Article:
From Laide Raheem, Abeokuta
A retired former Inspector-General of Police, Sunday Ehindero, has appealed to operatives of the South West Security Network (Amotekun Corps) to strictly adhere to the country’s constitution that forbids them from bearing firearms in the course of their operation.
Ehindero said the regional outfit was to be an information and intelligence gathering operation, declaring that the law establishing Amotekun does not make provision for it to be an arm-bearing authority.
The former IGP advised that the Amotekun Corps key into the community policing and work in synergy with the Special Constables and the Police Force in order to combat insecurity at the grassroots.
Ehindero gave this position on Monday at the Community Policing Sensitisation and Awareness Campaign, organised by the Ogun State’s Police Command in Abeokuta, the state capital.
At the event, where the police command showcased the newly recruited 320 Special Constables who would serve as community police in the state, the former IGP said Amotekun should not be hasty to bear firearms, appealing to the operatives to be patient until the constitution is amended.
‘For now, I can’t say. Maybe in the future, they (Amotekun) are not allowed by the law to carry firearms.
‘They should key into community policing and constantly give information to the police. When Amotekun is launched, they will collaborate and cooperate with the police and they will bring intelligence.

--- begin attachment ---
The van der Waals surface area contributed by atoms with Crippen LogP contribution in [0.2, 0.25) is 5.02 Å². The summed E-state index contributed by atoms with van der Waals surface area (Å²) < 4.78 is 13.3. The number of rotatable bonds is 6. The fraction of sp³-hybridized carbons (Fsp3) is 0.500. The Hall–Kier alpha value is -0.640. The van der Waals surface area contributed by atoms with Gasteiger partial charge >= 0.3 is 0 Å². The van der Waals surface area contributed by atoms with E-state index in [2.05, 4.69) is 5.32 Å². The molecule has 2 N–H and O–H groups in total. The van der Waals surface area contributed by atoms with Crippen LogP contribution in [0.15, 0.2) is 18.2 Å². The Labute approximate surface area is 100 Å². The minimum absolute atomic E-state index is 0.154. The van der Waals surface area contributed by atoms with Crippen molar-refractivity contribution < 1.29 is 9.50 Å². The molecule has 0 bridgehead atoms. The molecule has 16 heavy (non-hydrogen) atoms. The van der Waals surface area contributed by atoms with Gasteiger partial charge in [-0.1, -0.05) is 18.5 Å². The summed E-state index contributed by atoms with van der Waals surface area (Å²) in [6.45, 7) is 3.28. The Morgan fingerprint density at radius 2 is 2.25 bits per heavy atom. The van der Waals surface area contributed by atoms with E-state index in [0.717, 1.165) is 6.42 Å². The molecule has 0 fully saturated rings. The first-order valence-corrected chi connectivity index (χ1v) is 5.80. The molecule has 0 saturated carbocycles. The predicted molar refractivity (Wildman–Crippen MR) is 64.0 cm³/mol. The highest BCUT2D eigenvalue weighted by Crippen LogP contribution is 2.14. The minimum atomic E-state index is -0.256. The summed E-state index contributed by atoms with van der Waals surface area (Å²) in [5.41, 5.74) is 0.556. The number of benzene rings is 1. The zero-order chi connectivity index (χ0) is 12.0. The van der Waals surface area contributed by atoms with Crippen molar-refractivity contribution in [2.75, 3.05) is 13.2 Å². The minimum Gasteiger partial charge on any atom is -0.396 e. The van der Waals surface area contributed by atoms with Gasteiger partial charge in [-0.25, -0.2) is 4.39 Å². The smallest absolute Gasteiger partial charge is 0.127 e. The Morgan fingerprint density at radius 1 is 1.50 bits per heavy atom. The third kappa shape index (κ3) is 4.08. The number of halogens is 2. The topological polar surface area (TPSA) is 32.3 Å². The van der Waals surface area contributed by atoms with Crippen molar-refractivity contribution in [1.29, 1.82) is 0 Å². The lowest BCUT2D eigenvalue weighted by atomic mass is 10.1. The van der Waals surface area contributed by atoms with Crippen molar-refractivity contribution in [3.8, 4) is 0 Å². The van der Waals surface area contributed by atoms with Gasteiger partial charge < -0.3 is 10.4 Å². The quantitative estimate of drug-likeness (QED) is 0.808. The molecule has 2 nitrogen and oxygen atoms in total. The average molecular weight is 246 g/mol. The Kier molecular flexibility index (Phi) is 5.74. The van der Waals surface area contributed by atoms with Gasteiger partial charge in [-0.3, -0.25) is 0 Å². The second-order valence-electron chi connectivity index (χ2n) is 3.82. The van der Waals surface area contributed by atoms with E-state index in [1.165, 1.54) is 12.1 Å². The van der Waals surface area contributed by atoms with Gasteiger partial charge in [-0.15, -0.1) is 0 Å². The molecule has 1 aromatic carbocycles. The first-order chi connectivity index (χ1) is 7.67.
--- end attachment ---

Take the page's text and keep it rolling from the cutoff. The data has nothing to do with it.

‘Amotekun can go where the police can’t go and when they bring the information the police will definitely work on it.
‘All I’m saying is that Amotekun, for now, until the constitution is amended, they should key into community policing and bring its intelligent gathering prowess to the use of the police,’ Ehindero stated.
In his remark, the Assistant Inspector-General of Police in charge of Zone II, Ahmed Iliyasu, said crime could better be fought and won when the police test their ability to gain community support than the use of force.
Iliyasu stressed that the only way to enhance community policing was to improve the behaviour, attitude and relationship with members of the public.
‘Our officers and men must be approachable, accessible, available and committed to assisting the community.
‘They must know and be known by the public, engage and mobilise the communities and listen to the communities, concerns,’ the AIG stated.